By AHMED QURAISHI
Pakistan has expelled two American citizens trying to incite unrest in the country, and foreign diplomats – especially the American and British ambassadors – have been put on notice: Do not test our patience on how some of you have been taking sides in domestic Pakistani politics.
But that is not all. Now my sources are telling me that the Pakistani federal government came close in November to expelling an American diplomat from Pakistan, in a move that could have set precedence in the longstanding Pak-American relationship.
Somewhere in the middle of all this, an angry U.S. diplomat accused me of spreading anti-Americanism through my television show and columns, but I will come to that in a second. Let me tell you first about how unprecedented American interference in Pakistani politics led to a sharp reaction inside the Pakistani government.
A rowdy federal cabinet meeting in the last few days before the government of Prime Minister Aziz packed up on Nov. 15 saw at least two federal Pakistani ministers strongly protesting the way Ambassador Patterson and Mr. Hunt conducted themselves publicly.
Prime Minister Aziz listened intently as one Pakistani federal minister accused his colleague Khurshid Mehmood Kasuri, the Foreign Minister, of “failing to stand up to [U.S. Secretary of State] Condoleezza Rice.”
“She has been bypassing [Kasuri] and having her office directly contact the [Pakistani] President’s office,” the angry minister told Mr. Aziz. “Kasuri failed to confront her” about this violation of protocol and diplomatic etiquette.
What provoked the Pakistani ministers was the sight of U.S. ambassador to Pakistan publicly taking sides in domestic Pakistani politics. On Nov. 6, she visited the Election Commission of Pakistan and tried to embarrass the Musharraf administration by standing on the Commission’s doorstep and telling the reporters she wanted to see the election schedule issued “as soon as possible.”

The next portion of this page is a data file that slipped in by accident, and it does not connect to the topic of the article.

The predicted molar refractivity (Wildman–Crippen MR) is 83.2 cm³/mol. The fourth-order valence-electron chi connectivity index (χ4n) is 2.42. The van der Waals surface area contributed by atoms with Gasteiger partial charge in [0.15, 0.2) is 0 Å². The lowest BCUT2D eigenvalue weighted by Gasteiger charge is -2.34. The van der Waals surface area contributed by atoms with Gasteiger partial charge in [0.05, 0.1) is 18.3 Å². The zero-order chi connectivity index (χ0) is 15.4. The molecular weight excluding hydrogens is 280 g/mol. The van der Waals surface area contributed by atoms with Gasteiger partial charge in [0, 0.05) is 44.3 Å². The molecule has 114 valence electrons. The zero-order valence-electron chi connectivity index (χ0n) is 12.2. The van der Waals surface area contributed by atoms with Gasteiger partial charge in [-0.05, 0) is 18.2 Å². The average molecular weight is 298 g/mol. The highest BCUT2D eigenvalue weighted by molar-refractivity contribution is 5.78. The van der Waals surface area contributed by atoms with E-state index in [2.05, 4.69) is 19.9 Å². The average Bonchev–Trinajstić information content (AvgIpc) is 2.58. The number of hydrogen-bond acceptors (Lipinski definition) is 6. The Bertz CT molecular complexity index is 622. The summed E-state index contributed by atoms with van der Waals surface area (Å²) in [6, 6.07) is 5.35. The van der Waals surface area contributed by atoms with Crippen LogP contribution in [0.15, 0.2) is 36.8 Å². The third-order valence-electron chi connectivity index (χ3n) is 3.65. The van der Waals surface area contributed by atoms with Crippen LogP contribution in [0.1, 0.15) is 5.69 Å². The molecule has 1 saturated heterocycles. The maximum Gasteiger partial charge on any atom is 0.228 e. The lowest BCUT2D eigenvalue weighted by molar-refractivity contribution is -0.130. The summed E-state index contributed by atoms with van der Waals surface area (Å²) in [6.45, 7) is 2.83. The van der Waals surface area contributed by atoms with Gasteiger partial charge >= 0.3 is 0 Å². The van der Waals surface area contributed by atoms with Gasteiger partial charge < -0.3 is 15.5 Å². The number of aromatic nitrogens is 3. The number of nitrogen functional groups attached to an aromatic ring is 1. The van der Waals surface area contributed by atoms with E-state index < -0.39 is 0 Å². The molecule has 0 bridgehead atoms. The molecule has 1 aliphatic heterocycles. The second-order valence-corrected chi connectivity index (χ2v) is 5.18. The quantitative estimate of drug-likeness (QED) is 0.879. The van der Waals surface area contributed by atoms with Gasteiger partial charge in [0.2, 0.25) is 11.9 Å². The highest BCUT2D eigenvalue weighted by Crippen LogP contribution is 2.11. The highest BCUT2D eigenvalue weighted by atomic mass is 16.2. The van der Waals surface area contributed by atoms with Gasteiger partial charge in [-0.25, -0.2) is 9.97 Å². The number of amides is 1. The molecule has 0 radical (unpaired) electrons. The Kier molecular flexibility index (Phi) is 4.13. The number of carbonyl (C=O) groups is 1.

Around the same time, she visited the office of GEO, a private Pakistani television network locked in a dispute with the Pakistani government over a Code of Conduct that is already ratified by more than 35 other broadcasters across the nation.
Ms. Patterson decided to publicly side with the network against the Pakistani government. When some prominent Pakistanis objected to this, the U.S. diplomats ratcheted up the pressure. U.S. consul general in Karachi received orders to visit the office of another television network, ARY, that faced a similar problem [but ratified the code later and restored operation]. And then another U.S. diplomat, Ms. Elizabeth Colton, made a very public visit to an FM radio station that refused to recognize the Code. The U.S. embassy issued a statement that sympathized with the station’s position.
The message that most Pakistani observers were receiving was loud and clear: Interference in Pakistani politics will continue. Pakistan was beginning to look like Panama, where Washington once intervened to arrest a president and replace him with another.
Prime Minister Aziz deferred taking a decision during the cabinet meeting on how to react to this situation. But something had to be done. The Musharraf administration had detected disturbing signs that some foreign actors were colluding with domestic elements to create conditions in Islamabad for regime-change. Information was pouring in from multiple sources indicating unusual and unprecedented levels of organization and mobilization behind the unrest in Pakistan over the past few months.